Release Year: 2016
When Trent Reznor announced last year that we would indeed get new Nine Inch Nails music, I was ecstatic. Throughout the year, Reznor shot down any rumors of new NIN material. After months of speculation, he finally gave us new music. It’s not a new album, but it’s a taste of what’s to come. But rather than being a release that displays his best work, it’s more like something to shut up NIN fans and let Reznor work in peace.
Though trying not to make comparisons, the opening track “Branches/Bones” sounds like a leftover from Hesitation Marks. It’s brief, but the upbeat rock oriented music is similar to material from Reznor’s previous album. It kicks off the EP with a rush of energy thanks to the non-stop guitar riff that plows through the song. The music is loud and jarring sounding like it’s being played through blown out speakers. The track is decent at best, but it’s not that notable. At least it’s decent at kicking off the EP.
All the songs are solid, but very few of them stay with you afterward. “She’s Gone Away” and “The Idea of You” are good, but don’t grab you by the throat and pummel you like other NIN tracks. The only song that stands out is the eerie “Dear World.” Whether it’s the synth groove or the creepy opening vocals with Reznor singing “Yes, everyone seems to be asleep” this was the only song I actually remembered from the EP. The song has dark undertones as if something horrible is about to happen. Reznor’s monotone manner and the cold, robotic music makes it seem like something from an 80s dystopian film. There’s also a hypnotic air to it. The way Reznor speaks quietly seems like he’s trying to put you under a spell. It’s one of the coolest and unnerving tracks on the EP.
One thing the EP excels at is creating this dark, claustrophobic feeling. Songs like “She’s Gone Away” and “The Idea of You” have gritty music that puts you on edge. The former has a slow droning drumbeat as if ushering in some unforeseeable doom. And the way Reznor’s wails after the chorus gives it a haunting atmosphere. Everything in the song sounds so foreboding. The latter song has quiet vocals as if Reznor’s on the verge of breaking. Then chaos unleashes during the chorus when everything clashes together for a destructive mood.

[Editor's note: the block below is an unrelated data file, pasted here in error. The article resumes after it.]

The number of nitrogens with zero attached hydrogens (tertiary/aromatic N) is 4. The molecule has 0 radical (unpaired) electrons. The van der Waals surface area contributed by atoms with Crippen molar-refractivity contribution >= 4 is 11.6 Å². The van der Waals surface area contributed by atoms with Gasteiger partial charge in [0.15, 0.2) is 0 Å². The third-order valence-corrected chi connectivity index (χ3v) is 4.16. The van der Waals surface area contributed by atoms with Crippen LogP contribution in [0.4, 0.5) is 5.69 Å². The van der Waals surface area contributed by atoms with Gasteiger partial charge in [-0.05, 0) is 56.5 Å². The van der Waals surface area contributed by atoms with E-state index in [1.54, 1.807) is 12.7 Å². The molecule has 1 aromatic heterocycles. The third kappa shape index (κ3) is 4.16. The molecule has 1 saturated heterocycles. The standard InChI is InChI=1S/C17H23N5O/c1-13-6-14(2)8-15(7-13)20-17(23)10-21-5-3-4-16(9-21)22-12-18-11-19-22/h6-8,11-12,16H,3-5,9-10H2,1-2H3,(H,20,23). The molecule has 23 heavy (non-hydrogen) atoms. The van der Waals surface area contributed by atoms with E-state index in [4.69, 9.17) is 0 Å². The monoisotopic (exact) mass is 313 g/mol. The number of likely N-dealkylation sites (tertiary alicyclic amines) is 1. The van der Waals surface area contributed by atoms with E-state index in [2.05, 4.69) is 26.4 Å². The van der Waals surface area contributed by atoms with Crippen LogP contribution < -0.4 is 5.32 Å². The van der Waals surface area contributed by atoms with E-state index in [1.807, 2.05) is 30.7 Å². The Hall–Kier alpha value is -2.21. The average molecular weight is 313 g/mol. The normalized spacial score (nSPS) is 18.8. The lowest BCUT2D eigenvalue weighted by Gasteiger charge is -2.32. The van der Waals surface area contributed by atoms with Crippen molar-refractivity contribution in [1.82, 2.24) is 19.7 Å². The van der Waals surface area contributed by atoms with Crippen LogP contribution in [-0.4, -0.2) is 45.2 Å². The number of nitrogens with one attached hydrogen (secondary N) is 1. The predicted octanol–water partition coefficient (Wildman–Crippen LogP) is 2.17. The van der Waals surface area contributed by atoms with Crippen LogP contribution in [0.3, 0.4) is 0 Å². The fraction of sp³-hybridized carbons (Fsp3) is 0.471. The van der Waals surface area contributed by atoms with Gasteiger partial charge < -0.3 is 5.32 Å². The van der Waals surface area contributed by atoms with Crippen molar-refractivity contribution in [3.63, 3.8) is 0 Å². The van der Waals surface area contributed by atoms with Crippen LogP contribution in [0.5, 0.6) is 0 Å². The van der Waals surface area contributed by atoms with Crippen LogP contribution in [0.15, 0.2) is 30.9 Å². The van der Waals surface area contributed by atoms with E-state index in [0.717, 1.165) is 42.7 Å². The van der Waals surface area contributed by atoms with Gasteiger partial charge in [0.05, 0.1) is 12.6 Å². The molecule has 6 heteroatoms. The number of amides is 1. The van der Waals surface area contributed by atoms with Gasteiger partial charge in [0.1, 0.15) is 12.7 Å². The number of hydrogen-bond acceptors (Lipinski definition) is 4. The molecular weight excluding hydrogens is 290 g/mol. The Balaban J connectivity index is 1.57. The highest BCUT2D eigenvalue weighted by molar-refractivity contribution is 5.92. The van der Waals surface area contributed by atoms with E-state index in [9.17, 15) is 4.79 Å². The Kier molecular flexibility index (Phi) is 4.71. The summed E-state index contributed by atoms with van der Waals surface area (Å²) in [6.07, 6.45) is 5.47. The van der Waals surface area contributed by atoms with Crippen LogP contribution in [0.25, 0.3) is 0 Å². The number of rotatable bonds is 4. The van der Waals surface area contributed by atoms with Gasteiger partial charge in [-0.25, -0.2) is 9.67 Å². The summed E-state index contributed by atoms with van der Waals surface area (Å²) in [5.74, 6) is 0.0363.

The closing track “Burning Bright (Field on Fire)” continues the musical trend of impending doom. With the booming, fuzzy music it sounds like the end of days is coming. Just like with the rest of the EP, the music is the high point of the song. It instantly draws you in. The singing and the lyrics are where things get weird. The chorus of “break through the surface and” is fine on its own, but for the verses, Reznor does this weird spoken word style. Instead of being smooth, it sounds like a random rant. His flow goes against the music making it disjointed and off-putting. Near the end, the music and singing clash together creating a jarring wall of noise. It’s another solid song but doesn’t really hit that sweet spot for NIN fans.
Reznor’s always been a master of electronic music and it’s no different on this release. Each track has gripping music and is a mix of cool grooves with cold, metallic sounding electronic soundscapes. It’s the highlight of the EP. The same can’t be said for the lyrics which are forgettable. In his time, Reznor has crafted some of the most anguished filled, aching, and heartbreaking songs. Little of that is on display here. The lyrics seem meaningless and difficult to pinpoint what he’s trying to get across. Lines like “Still can make out pieces with the opening sewed shut/Yeah, parts of me are slowing down, time is speeding up/Spiders crawling everywhere, infected Japanese” (“Branches/Bones”) come off as forced. As if he’s trying too hard to be poignant and unnerving. They’re not as engaging or thoughtful as they are on past NIN releases. Hell, even the lyrics on Hesitation Marks are better. This makes it seem like Reznor rushed out this release to stop fans from asking about new NIN music.
The EP is solid, but does it really jump out at you? No. The songs don’t punch you in the gut like we expect from NIN. If anything, they’re fairly decent rock songs with some electronic elements. The EP isn’t terrible, but it’s far from Reznor’s best. There are bits and pieces of past NIN releases in the song, like elements of The Fragile, but few of them leave an impression. You’ll find yourself struggling to remember most of the songs after listening to it a few times. Very little about it is notable and there’s little to say about it. The strongest point is the music, but the lyrics fail to be engaging. For fans longing for a NIN release, this isn’t going to satisfy them for long. Still, it does make me excited for what NIN has in store for us. Hopefully, we won’t have to wait too long for more new music.